Product Codes: A Comprehensive Guide


Product codes are everywhere in shops and factories. They are super important for keeping track of items, counting how many are in stock, and figuring out sales. In this easy-to-understand guide, we’ll talk about what product codes are, the different kinds you might see, why they’re so important, and how businesses use them to make things run smoothly. Product codes are like secret keys that help businesses stay organized and know exactly what they’re selling.

What are Product Codes?

A product code is a unique identifier assigned to a product. It can be a series of numbers, letters, or a combination of both, designed to distinguish one item from another. These codes are essential for inventory management, facilitating efficient tracking and stocking of products in various industries.

Types of Product Codes

Product codes come in various formats, each serving specific purposes and industries. Understanding these different types can help businesses choose the most appropriate system for their products and operations.

GTIN (Global Trade Item Number) is an internationally recognized system for identifying products across global markets. It encompasses a family of GS1 (formerly known as the Global Standard) barcodes, including UPC, EAN, ISBN, and others. In certain cases, products can get a GTIN exemption. Let’s take a closer look.

Universal Product Codes (UPCs)

  • Widespread use: UPCs are prevalent in the United States and Canada. They are a standard in retail for tracking trade items in stores.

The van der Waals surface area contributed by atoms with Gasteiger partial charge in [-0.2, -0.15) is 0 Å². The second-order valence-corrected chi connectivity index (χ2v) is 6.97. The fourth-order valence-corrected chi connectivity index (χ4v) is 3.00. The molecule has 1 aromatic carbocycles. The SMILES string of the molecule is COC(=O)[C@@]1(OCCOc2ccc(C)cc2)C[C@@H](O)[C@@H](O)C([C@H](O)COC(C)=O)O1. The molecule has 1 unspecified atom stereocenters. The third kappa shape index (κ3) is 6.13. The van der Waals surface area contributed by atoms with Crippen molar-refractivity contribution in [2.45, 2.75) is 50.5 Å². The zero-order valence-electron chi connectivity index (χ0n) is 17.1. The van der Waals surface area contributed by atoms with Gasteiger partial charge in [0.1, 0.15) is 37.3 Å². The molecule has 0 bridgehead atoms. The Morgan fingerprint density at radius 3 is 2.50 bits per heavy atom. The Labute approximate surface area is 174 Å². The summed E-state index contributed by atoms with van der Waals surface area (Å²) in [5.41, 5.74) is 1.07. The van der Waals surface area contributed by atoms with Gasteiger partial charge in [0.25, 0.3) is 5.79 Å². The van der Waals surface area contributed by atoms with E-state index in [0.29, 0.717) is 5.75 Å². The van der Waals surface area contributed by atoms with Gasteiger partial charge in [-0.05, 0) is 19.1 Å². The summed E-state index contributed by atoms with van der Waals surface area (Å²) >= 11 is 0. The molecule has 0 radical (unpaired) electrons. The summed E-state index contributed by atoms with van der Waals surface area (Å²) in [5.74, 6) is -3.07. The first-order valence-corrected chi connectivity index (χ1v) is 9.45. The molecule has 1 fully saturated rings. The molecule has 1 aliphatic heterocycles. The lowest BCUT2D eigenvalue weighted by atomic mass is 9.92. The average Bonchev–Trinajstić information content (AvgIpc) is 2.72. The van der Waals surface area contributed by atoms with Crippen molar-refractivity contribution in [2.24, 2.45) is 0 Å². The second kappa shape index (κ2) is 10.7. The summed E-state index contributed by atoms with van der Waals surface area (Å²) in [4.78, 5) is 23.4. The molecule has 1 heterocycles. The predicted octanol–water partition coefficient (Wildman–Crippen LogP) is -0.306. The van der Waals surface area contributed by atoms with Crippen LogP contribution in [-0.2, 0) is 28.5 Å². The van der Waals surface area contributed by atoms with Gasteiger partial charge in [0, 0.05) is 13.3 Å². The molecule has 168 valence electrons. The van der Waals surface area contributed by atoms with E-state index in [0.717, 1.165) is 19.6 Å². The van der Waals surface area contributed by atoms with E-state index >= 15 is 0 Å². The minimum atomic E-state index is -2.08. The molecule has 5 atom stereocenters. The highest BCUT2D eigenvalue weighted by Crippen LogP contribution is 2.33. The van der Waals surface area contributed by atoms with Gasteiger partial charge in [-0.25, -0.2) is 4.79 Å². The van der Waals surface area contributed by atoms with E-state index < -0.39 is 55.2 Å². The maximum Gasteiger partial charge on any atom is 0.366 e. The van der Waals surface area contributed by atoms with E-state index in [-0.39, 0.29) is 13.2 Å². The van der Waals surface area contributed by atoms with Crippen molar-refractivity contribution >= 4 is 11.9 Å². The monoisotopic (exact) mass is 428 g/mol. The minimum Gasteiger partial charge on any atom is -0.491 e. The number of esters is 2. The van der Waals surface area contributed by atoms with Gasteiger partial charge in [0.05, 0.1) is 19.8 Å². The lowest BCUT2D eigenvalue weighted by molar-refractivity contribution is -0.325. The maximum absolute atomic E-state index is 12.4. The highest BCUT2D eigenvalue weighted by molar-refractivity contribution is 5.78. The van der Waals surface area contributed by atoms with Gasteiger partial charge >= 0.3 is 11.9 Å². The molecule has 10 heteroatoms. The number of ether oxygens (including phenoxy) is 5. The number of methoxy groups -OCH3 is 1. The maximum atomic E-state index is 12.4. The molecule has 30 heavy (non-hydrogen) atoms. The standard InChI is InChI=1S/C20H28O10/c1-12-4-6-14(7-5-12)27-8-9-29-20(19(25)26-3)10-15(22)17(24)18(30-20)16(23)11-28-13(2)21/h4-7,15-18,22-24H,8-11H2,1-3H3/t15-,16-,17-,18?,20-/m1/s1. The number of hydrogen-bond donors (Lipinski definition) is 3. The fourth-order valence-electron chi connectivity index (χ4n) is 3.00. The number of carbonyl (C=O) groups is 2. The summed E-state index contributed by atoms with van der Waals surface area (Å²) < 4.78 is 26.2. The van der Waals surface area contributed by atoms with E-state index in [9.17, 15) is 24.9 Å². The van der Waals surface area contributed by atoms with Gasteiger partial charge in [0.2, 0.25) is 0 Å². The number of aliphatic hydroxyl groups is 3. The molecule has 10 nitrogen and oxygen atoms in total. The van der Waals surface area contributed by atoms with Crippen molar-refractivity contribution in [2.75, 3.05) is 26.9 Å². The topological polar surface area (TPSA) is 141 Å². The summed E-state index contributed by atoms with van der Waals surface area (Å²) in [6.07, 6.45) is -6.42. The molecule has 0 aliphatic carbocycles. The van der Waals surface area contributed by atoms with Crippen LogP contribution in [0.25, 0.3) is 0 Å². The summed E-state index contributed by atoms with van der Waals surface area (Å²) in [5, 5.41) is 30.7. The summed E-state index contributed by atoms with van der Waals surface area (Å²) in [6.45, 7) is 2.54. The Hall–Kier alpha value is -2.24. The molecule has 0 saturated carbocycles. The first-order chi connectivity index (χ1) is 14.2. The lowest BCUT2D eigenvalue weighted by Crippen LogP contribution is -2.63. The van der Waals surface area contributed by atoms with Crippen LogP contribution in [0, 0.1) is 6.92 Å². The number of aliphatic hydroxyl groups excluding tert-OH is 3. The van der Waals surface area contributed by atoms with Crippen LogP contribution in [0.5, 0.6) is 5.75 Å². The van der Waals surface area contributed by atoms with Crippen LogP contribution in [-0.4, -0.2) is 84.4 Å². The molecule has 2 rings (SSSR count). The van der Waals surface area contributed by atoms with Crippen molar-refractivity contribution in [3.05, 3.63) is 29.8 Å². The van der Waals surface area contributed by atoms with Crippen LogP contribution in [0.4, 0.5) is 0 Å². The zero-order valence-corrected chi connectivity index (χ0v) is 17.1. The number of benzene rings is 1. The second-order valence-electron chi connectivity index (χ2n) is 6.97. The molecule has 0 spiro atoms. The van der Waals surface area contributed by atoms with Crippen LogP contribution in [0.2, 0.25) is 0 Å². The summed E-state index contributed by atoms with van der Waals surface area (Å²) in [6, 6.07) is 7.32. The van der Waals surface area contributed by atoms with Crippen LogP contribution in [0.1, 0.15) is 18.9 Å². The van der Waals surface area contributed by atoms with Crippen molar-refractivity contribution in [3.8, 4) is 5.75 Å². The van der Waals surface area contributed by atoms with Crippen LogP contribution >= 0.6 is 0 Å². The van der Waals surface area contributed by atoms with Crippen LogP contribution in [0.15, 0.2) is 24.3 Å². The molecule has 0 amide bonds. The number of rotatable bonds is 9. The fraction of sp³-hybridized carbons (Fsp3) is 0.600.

• Format: A UPC consists of 12 numerical digits, which are uniquely assigned to each trade item.
  • Barcode representation: The UPC is often represented as a barcode, which can be scanned at points of sale.

International Standard Book Number (ISBN)

  • Specific purpose: ISBNs are exclusive to the publishing industry, used globally for books.
  • Unique identification: Each ISBN identifies a book’s edition and publisher, and is unique to that specific title.
  • Format variation: Initially a 10-digit code, the ISBN transitioned to a 13-digit format to increase capacity and compatibility with the EAN system.
ISBN example-min

European Article Number (EAN)

  • Global standard: EANs are widely used outside North America and are similar to UPCs.
  • 13-Digit code: The EAN consists of 13 digits, making it compatible with the UPC system but providing greater capacity.
  • Retail and e-commerce: EANs are essential in global commerce, especially in e-commerce platforms that cater to an international customer base.
EAN example-min

Stock Keeping Unit (SKU)

  • Retailer-specific: Unlike UPCs and EANs, SKUs are unique to each retailer or company.
  • Alphanumeric code: SKUs are typically alphanumeric and can vary in length. They are designed to help retailers internally track their inventory.
  • Customizable: Retailers create their own SKU systems to track products based on a variety of attributes like color, size, style, and more.
SKU example-min

Manufacturer Part Numbers (MPN)

  • Manufacturer specific: MPNs are unique identifiers assigned by manufacturers to differentiate their products from competitors.
  • Industry standards: Often used in conjunction with other product codes, MPNs help in maintaining industry standards and specifications.

Read more about the MPN Number.

MPN example 2-min

Why Product Codes are Important

Streamlining inventory management

Product codes simplify inventory management, making it easier to track stock levels and organize warehouse space. By uniquely identifying each item, they enable quick stock assessments and efficient storage organization, helping retailers keep pace with customer demands and avoid overstocking or understocking issues.

Enhancing sales tracking and analysis

Product codes are vital at the point of sale, providing insights into sales trends and customer preferences. This information helps brands and retailers understand which products are popular, guiding stock replenishment, marketing strategies, and product development decisions.

Facilitating efficient product recalls

In the event of a product recall, product codes allow for the quick identification of affected items, ensuring a swift and organized response. This is crucial for maintaining public safety and preserving customer trust.